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Humphreys M.K.,University of California at Davis | Panacek E.,University of California at Davis | Green W.,University of California at Berkeley | Albers E.,CA Capital
Journal of Forensic Sciences | Year: 2013

Protocols for determining postmortem submersion interval (PMSI) have long been problematic for forensic investigators due to the wide variety of factors affecting the rate of decomposition of submerged carrion. Likewise, it has been equally problematic for researchers to develop standardized experimental protocols to monitor underwater decomposition without artificially affecting the decomposition rate. This study compares two experimental protocols: (i) underwater in situ evaluation with photographic documentation utilizing the Heaton et al. total aquatic decomposition (TAD) score and (ii) weighing the carrion before and after submersion. Complete forensic necropsies were performed as a control. Perinatal piglets were used as human analogs. The results of this study indicate that in order to objectively measure decomposition over time, the human analog should be examined at depth using the TAD scoring system rather than utilizing a carrion weight evaluation. The acquired TAD score can be used to calculate an approximate PMSI. © 2012 American Academy of Forensic Sciences.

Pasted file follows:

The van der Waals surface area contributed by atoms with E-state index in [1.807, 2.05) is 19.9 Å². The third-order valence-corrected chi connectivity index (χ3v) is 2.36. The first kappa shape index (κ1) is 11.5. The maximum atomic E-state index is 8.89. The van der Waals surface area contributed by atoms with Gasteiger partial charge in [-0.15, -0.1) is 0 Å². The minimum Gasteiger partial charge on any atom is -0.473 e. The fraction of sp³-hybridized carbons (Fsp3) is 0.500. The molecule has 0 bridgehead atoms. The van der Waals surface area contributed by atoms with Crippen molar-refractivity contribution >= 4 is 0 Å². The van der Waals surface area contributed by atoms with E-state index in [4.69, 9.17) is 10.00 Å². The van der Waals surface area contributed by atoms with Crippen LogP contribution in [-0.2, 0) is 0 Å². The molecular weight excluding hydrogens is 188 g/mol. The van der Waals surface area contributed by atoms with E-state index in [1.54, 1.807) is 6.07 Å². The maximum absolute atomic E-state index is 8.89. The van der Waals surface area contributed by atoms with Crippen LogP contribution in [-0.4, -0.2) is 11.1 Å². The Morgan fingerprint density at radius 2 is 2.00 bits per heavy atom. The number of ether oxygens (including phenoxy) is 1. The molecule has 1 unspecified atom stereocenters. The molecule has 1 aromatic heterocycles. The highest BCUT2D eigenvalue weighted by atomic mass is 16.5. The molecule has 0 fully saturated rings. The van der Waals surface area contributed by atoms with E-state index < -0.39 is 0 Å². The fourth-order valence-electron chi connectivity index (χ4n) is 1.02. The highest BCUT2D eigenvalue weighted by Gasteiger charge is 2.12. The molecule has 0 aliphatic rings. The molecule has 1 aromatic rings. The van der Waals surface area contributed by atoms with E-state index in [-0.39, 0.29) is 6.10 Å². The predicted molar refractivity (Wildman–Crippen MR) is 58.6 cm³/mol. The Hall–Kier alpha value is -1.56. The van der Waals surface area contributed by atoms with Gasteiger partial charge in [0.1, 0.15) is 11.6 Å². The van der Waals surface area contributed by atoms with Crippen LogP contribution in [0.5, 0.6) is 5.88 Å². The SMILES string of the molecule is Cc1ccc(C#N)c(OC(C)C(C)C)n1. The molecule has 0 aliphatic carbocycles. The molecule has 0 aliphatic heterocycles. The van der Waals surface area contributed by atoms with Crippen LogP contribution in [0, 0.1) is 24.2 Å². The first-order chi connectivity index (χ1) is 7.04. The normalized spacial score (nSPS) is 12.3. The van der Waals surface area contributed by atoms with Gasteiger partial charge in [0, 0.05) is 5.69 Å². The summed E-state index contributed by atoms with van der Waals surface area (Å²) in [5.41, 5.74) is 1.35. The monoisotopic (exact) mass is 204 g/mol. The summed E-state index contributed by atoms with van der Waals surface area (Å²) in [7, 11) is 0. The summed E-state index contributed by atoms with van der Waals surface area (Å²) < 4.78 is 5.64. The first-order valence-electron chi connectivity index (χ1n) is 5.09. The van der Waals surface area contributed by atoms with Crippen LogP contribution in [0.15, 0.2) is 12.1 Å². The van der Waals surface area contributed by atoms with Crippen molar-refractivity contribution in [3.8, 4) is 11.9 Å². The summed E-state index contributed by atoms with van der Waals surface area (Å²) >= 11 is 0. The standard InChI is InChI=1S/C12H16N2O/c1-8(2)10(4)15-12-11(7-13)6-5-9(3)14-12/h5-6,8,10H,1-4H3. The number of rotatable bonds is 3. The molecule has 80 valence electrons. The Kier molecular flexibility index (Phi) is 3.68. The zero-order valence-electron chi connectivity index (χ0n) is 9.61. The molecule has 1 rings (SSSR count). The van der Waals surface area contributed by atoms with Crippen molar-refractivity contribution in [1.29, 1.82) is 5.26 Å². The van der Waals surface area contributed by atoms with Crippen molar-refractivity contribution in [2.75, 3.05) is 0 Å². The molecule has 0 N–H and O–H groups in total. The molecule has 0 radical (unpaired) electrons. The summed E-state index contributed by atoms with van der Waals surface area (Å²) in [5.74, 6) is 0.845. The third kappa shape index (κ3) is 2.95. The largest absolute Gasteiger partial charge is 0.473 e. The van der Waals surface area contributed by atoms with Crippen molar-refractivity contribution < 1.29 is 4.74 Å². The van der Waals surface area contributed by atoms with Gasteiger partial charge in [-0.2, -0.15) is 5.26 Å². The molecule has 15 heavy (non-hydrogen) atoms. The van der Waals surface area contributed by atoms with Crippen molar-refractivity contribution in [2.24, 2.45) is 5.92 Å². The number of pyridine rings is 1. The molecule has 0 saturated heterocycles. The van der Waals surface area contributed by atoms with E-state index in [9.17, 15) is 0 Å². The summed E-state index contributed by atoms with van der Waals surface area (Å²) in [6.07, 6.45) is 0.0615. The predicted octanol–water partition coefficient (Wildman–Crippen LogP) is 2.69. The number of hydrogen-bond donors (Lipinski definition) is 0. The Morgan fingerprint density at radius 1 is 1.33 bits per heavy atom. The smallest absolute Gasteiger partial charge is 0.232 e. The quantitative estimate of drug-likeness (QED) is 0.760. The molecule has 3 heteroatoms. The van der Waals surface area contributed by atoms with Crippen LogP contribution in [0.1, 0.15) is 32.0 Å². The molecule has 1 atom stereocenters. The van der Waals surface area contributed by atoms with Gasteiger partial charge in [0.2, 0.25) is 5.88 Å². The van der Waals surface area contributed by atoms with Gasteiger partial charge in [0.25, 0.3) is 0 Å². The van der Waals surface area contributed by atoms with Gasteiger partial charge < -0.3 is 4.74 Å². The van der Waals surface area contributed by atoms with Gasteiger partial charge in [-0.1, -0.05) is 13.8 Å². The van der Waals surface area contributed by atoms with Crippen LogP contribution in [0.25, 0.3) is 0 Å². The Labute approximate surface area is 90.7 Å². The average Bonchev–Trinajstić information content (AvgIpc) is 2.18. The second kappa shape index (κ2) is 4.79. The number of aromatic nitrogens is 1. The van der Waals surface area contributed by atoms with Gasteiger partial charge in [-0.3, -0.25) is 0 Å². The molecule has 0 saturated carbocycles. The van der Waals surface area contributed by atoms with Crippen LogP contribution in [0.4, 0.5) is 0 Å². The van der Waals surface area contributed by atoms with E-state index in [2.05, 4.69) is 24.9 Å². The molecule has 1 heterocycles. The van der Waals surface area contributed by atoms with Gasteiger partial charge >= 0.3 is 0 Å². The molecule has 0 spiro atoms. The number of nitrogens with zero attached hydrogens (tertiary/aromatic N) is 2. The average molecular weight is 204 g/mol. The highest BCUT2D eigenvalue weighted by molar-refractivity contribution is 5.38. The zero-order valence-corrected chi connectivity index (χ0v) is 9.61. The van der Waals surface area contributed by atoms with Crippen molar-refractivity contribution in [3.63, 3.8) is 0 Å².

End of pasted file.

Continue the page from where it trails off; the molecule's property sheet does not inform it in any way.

Brook R.A.,The JeSTARx Group | Kleinman N.L.,CA Capital | Melkonian A.K.,Cheyenne Capital | Smeeding J.E.,The JeSTARx Group
Clinical Gastroenterology and Hepatology | Year: 2010